But Aicha needed to obey the inner flame of her desire for adventure. She promised the king that she would come back after she had rid the world of certain monsters and incarnate devils. Then she departed.

She soon arrived in a country where the people walked about with sad faces. They told her that a werewolf lived in the mountains above their valley. The creature's name was Horath, and his appearance was terrifying: a giant with the head of a wolf. This monster came down to the valley every night to devour any people he could capture. He would then withdraw and fall asleep in his cave.

Aicha rode out to battle Horath the very next morning. She managed to wound him with her scimitar, slashing and striking before his swinging mace could hit her. She turned her horse and hit Horath again and again, hard and fast, swinging her blade with deadly effect.

"How can you hit me? I am invincible!" roared the giant.

"I am the one who has been appointed by God to destroy you," she replied, hitting him again before he could strike her. Suddenly the monster staggered and fell. It died at Aicha's feet. The people of the region were so grateful that they offered Aicha the crown of their country. However, she had not yet completed her tasks on earth.

Aicha destroys the shaytans

She traveled on to an ill-omened country. It was home to a tribe of shaytans (evil spirits), which regarded human beings as a tasty meal. The shaytans were monsters with horns like bulls and teeth like lions. Aicha persuaded the people to form an army, and its soldiers made her their general. She trained them until they could all shoot with bows and arrows without ever missing.

Finally the night came when the shaytans attacked. Aicha lined up her soldiers and ordered them to shoot, while she herself confronted the king of the shaytans. After a long, fierce battle she struck off his ugly head and his spirit had to fly away. The remaining shaytans had all been hit by arrows fired by Aicha's soldiers. The evil beings lay scattered on the ground, dead or dying. The people of the region were so grateful that they offered her the crown of their kingdom. So, by her valor and swift sword, Aicha had become the queen of two kingdoms.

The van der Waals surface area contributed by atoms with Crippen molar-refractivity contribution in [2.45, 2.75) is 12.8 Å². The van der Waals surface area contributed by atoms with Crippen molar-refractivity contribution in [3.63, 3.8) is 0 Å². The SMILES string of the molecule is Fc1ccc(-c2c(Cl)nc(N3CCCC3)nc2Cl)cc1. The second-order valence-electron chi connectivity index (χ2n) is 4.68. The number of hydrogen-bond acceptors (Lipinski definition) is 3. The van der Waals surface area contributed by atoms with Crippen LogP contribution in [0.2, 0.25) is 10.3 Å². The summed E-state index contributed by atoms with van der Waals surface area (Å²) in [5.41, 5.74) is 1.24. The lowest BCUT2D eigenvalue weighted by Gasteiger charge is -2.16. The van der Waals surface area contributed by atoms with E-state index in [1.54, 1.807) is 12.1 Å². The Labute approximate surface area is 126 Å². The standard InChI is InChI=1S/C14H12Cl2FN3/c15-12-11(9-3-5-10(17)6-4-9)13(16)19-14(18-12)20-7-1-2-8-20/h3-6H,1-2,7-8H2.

Aicha now decided it was time to return to the seaside kingdom of the gray lions. Unfortunately, while she was on her way through a forest, something like a monitor lizard fell on her shoulder. It clung on tightly with its sharp claws. The creature was one of a race of little parasite men. Aicha could not shake him off, so she spurred her horse and made it gallop through the thickest branches while she leaned forward along his neck. The branches scraped along her back, until the little monster had to let go. She was finally rid of her demon.

Aicha rode on, though her shoulders bled. At last she arrived in the city of the gray lions. The city was now beautiful. All the people cheered when they saw her, and the king again asked her to marry him. Aicha could have been queen of three kingdoms, but finally, this time, she agreed to take her place on the throne beside the king.n

Jan Knappert is professor of Asian and African languages at Leuven University in Belgium.
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Title Annotation:Fiction
Publication:World and I
Article Type:Fictional Work
Date:Jun 1, 2002